3.3. Influence of Sex and Age in the Plasma Markers of Oxidative Stress Evolution of the Runners

Data depicted in Figure 1, demonstrate that female runners have a significantly higher CG content when compared to males at the end of the race and 48 h later. To the contrary, MDA concentration 48 h post-race is higher in male compared to female runners. The antioxidant defenses, measured as GR and GPx enzymatic activity, are not conditioned by runner’s sex.
Data from Figure 2 shows the effect of the runner’s age. A tendency can be observed in the plasma oxidative status of the senior runners which appears to be globally worse compared to the in the younger runner’s values. Briefly, less antioxidant defenses and higher levels of oxidative damage to lipids and proteins. However, only the lipid peroxidation (MDA concentration) was significantly affected by the age. Thus, the MDA concentration was significantly higher in the senior runners when compared to the middle age and young competitors at the finish line and 48 h post-race.

3.4. Correlation between the Plasma Markers of Oxidative Stress and the Skeletal Muscle Force Production, Muscle Damage and Systemic Inflammatory Response

Regarding the post-race skeletal muscle strength, Table 3 shows that there was significant negative correlation between basal MDA concentration and the fold increase in HG values in the finish line. We also observed a significant positive correlation between basal GR activity and the fold increase in SJ values at the finish line.
In addition, basal GR activity negatively correlated with the delta values of LDH at the finish line, 24 h and 48 h post-race. Moreover, basal GR activity negatively correlated with the fold increase of CK at the finish line. It was also demonstrated a significant positive correlation between basal CG content (oxidative damage to proteins) and the rise in LDH observed 24 h and 48 h post-race (Table 3). The inflammatory response observed after the race did not correlate significantly with any of the plasma markers of oxidative stress parameters measured.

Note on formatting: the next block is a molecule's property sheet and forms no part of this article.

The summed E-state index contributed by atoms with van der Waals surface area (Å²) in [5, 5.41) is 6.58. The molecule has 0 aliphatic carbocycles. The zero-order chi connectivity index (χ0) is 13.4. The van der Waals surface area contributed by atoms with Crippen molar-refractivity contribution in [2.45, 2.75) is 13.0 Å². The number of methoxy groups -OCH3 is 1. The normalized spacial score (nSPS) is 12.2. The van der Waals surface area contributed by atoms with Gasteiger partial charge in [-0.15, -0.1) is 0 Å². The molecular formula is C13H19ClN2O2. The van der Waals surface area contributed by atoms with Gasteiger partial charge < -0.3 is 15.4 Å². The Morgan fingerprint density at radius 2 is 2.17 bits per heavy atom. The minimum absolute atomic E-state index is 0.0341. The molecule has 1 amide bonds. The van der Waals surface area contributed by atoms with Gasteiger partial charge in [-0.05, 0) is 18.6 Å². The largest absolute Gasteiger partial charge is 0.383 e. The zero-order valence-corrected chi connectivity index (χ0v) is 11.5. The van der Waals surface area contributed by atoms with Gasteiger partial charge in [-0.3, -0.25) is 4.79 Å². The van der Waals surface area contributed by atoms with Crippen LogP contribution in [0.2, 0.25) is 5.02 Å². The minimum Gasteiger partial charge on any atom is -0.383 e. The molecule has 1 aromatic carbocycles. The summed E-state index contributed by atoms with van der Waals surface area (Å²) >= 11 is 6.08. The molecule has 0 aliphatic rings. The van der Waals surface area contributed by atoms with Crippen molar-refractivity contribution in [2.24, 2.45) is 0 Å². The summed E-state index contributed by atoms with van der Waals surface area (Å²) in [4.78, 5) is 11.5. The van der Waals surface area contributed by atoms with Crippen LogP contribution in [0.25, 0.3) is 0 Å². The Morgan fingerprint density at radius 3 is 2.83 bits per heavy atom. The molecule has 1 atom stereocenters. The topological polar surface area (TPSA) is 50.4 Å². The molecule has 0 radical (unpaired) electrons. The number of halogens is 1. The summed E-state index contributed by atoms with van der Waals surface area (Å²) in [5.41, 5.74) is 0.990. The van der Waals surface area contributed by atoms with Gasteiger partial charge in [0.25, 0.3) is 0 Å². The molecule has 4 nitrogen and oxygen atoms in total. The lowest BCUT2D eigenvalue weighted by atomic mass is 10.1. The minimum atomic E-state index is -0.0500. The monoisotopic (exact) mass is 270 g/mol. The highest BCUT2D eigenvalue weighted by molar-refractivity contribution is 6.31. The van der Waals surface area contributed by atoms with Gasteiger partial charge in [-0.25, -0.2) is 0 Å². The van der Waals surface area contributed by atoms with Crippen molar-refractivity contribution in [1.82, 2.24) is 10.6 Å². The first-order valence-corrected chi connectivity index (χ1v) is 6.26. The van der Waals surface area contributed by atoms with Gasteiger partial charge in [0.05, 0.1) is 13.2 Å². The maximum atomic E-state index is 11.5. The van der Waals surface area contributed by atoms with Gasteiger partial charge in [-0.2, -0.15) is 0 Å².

3.5. Multiple Regression Analysis

Results of the multiple regression analysis are listed in Table 4. When performing the multiple linear regression analysis using Age and GR as the predictive variables, a significant regression equation was obtained for the SJ delta Value dependent variable. This analysis would indicate that younger age as main predictor and higher basal GR concentration, a lower SJ delta value after finishing the ultramarathon was obtained. This regression model predicts the 28.3% of the variance. Another multiple linear regression model was obtained in which the dependent variable was the Δ CK finish line value and the main predictive variables were Age and GR. In this scenario, the regression analysis model predicts a 18.3% of the variance.
As we have previously mentioned, according to the criterion proposed by Cohen [38], our regression models might be considered for their predictive value, explaining within a multicausal model context the influence of oxidative stress on muscle damage and fatigue after a severe effort such as running an ultramarathon.

4. Discussion

The present investigation aimed to ascertain the relationship between several athlete’s plasma markers of oxidative stress and the degree of muscle strength and damage after ultraendurance exercise. Results of this study were also extended to investigate the possible runner’s sex and age influence. It is important to remark that this short of studies present limitations regarding the sample size due to the difficulty to finish the competition by the runners. The demographic/anthropometric characteristics of the present study (age, body composition and resistance training) as well as muscle damage, acute inflammation and muscle strength variables have been previously analyzed and discussed by our group [3] (See Supplementary Table S1).
Briefly, male participants showed significant higher pre-race values for weight, BMR, BMI and percentage of muscular mass when compared to women runners [31,32]. The muscular membrane disruption variables, LDH and CK release, peaked after the race and returned to normal values after 24 h. In the Supplementary material section, we also have included results about acute inflammatory processes (CRP), muscle damage (CK and LDH) and muscle strength (SJ and HG), previously published by our research group [4]. No changes were observed in the performance of SJ and HG before the race when compared with the finish line. Both acute inflammation and muscle damage were observed in the finish line, as well as 24 h and 48 h post race.